European Sovereign Debt

By Allston Mitchell, March 1, 2010



A financial domino theory that could make the last financial crash look appealing. Spiralling debt, rising unemployment and the lack of leadership are exacerbating an already unsteady situation. The markets are looking for clear political leadership and a robust message that they can rely on.

Europe in the last few weeks has become a worry. The Bond and currency markets smell blood. The continent has become a drag on the slow and fragile global recovery. The markets are murmuring that after Dubai failed to deliver a second recession, western Europe may well be the one to trigger the slide.

Could a Greek economic implosion contaminate first its European cousins and then the global markets and set everyone back two years? Yes, is the answer.

Clearly Greece is at the centre of everyone’s attention with some sort of a bailout package being expected any minute now. It is the catalyst that will either calm the markets’ nerves or unleash a genuine tragedy. People are convinced that the Germans are the only ones who have the clout and the money to come up with a solution. The Germans would prefer the bailout to be EU wide. It is a lot of money, over 50 billion euros is needed over half of which is needed in a matter of weeks. But the story does not stop with Greece.

Investors are looking at Europe and seeing a dramatic picture. They see mountains of debt, particularly in the UK, and the PIIGS, Portugal, Ireland, Italy, Greece and Spain. What would happen if suddenly confidence collapsed? Investors and financial researchers are even beginning to equate the Greek story with the UK one – indeed the figures are not so dissimilar. European markets are under terrific strain and are on a persistent downward trend. Are the rattling economies of Europe in danger of contaminating the US and Asian markets? Yes, hence the real worry. What was unthinkable three years ago is now touted as a near certainty.

There is a general feeling that three or four European countries are going to have to pay the price for their fiscal profligacy. Debt-driven expansion in Europe over the last twenty years has left a hefty bill to pay. That said, some European countries are struggling less than others, the Germans and the French are slightly more relaxed as their form of capitalism-lite and traditional fiscal responsibility has left them relatively unscathed by the recession. The PIIGS however, are struggling as their growth is faltering and they have massive accumulated debts to pay. Leadership is also lacking in Greece and Italy particularly, meaning that their reassuring words are falling on deaf ears.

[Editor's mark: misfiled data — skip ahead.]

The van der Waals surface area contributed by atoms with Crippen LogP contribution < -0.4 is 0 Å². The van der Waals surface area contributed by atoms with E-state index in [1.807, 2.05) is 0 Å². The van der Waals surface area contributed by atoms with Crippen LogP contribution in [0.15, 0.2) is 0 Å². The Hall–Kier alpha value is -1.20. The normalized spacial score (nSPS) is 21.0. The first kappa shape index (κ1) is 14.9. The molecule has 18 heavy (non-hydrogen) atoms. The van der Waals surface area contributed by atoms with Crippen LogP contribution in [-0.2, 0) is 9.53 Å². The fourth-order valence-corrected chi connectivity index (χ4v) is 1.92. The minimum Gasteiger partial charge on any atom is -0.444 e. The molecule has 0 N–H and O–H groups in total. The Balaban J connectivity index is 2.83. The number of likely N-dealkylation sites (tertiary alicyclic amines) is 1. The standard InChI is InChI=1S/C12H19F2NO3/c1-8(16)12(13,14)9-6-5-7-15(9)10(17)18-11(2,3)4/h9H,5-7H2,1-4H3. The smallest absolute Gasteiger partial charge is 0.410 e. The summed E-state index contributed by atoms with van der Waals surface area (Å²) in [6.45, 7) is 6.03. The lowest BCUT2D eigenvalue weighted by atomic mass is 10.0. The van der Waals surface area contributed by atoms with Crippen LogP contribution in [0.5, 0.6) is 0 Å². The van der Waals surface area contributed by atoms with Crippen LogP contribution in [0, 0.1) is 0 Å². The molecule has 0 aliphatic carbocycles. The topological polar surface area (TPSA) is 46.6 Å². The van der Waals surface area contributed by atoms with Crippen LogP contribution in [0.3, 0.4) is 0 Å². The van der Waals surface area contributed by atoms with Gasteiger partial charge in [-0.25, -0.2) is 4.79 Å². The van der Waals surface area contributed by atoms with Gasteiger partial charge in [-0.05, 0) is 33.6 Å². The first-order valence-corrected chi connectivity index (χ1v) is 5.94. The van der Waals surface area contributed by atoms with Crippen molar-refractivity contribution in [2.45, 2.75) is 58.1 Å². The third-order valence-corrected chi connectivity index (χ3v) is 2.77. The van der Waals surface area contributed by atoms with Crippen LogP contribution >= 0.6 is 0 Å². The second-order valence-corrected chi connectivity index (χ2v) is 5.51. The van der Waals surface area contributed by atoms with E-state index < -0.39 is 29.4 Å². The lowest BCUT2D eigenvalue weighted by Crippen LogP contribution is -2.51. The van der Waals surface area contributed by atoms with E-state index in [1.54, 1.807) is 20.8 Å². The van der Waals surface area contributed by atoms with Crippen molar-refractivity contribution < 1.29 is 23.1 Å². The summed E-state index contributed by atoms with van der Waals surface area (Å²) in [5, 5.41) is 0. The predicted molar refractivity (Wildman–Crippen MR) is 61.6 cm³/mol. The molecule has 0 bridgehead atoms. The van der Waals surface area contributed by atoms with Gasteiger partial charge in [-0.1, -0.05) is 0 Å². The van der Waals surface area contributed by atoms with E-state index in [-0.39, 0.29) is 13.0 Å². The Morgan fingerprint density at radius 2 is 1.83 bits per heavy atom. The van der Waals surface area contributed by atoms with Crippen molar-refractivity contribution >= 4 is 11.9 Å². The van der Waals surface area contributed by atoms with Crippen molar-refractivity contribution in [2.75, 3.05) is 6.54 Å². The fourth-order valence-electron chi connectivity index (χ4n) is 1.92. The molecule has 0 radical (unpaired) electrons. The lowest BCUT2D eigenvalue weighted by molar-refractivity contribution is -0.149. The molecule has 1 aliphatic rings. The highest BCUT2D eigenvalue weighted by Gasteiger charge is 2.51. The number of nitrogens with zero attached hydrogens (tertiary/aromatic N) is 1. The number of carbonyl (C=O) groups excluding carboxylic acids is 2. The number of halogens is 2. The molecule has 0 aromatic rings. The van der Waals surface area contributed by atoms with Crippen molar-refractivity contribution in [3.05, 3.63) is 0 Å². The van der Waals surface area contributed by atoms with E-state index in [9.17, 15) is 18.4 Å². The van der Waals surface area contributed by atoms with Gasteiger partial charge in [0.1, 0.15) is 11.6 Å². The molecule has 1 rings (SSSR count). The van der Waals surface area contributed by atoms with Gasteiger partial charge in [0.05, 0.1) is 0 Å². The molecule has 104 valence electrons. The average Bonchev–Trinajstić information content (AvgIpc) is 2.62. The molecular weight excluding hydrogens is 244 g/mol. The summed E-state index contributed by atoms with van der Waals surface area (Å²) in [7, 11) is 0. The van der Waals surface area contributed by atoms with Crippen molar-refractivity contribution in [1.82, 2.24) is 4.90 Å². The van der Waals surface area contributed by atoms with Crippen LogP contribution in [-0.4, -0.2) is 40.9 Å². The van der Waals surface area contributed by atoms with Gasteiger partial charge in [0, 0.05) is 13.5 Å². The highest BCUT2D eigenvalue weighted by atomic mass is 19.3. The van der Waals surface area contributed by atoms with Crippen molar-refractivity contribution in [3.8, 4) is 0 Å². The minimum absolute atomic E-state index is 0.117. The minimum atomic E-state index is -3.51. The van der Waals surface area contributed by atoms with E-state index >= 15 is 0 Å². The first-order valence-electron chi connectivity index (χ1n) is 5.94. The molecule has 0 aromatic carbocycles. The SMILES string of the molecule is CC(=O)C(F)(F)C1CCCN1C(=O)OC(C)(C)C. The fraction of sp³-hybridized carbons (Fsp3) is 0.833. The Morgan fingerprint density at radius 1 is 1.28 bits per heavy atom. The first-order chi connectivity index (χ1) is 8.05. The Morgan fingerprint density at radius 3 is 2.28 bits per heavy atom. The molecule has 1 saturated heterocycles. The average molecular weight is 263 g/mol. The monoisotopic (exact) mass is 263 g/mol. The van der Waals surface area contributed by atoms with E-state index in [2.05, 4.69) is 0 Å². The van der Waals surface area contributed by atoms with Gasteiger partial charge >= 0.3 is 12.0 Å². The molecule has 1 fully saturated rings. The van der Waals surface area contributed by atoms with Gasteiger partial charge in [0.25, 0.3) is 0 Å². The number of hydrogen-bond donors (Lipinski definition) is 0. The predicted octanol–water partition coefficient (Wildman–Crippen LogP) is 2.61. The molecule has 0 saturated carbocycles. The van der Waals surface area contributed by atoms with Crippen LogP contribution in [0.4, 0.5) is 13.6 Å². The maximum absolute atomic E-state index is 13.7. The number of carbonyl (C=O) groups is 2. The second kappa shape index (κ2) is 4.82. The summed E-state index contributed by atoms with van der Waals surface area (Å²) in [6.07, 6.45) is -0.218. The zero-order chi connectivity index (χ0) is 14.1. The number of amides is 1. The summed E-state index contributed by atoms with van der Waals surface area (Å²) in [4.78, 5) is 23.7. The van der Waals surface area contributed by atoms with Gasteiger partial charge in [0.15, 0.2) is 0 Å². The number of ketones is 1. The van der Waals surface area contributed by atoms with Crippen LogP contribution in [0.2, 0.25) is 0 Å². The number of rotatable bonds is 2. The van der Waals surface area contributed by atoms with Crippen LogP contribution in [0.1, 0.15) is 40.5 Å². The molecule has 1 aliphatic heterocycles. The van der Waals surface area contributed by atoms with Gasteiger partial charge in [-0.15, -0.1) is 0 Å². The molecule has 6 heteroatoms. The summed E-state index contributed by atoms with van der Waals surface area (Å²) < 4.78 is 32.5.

Reduced tax receipts are hitting everyone hard but especially in Europe where unemployment is still rising, Spain is nearly hitting 20% and Italy is heading towards 9% (officially). The monthly payments on debt are putting an unsustainable burden on the various Treasuries. At a moment when Prime Ministers should be spending their way out of the doldrums they are being forced to make politically unpopular cuts. Political suicide.

The Greek story may have a solution. It may after all be the IMF that comes to the rescue of Greece. If this should happen, it would be a humiliating slap in the face for the EU, demonstrating that it was not able to keep its house in order, solve serious problems or even reach a collective decision when the chips were down. This is an eventuality the EU Commission will be studiously avoiding.

Be that as it may, the question remains: will there be a domino effect, with bond and currency markets triggering a self fulfilling prophesy by putting Spain, Italy, Estonia and Lithuania under their merciless microscope and deducing that they are dead ducks? There are already rumours of hedge funds ganging up on the Euro to “short” it to death. The smart money is saying that Europe is heading for a mini Armageddon.

Some sort of a credible response is needed to head the heartless traders off at the pass but the timing could not be worse. Now that the various stimulus packages are beginning to be wound down, the next step will have to be the imposing of monetary restraint. This inevitably will mean a tightening of monetary policy, which will cause yet further pain for Europeans. Liquidity will be drying up, inflation rising and governments will be cutting every social programme in sight. The unemployed will be taking to the streets shoulder to shoulder with the disgruntled taxpayer.

The markets are waiting for a signal and not necessarily a financial one. They are looking for clear political leadership and a robust message that they can rely on. The political disarray in the EU is clearly not conducive to the formulation of such a message. The markets need a credible story so they can direct their attention elsewhere. Every day that goes by without a robust rebuttal, the more the markets convince themselves of the inevitable.

This time, the fiction of political unity may have to come from the European Central Bank and not the EU Commission. Time, however, is not on Europe’s side.

1st March 2010

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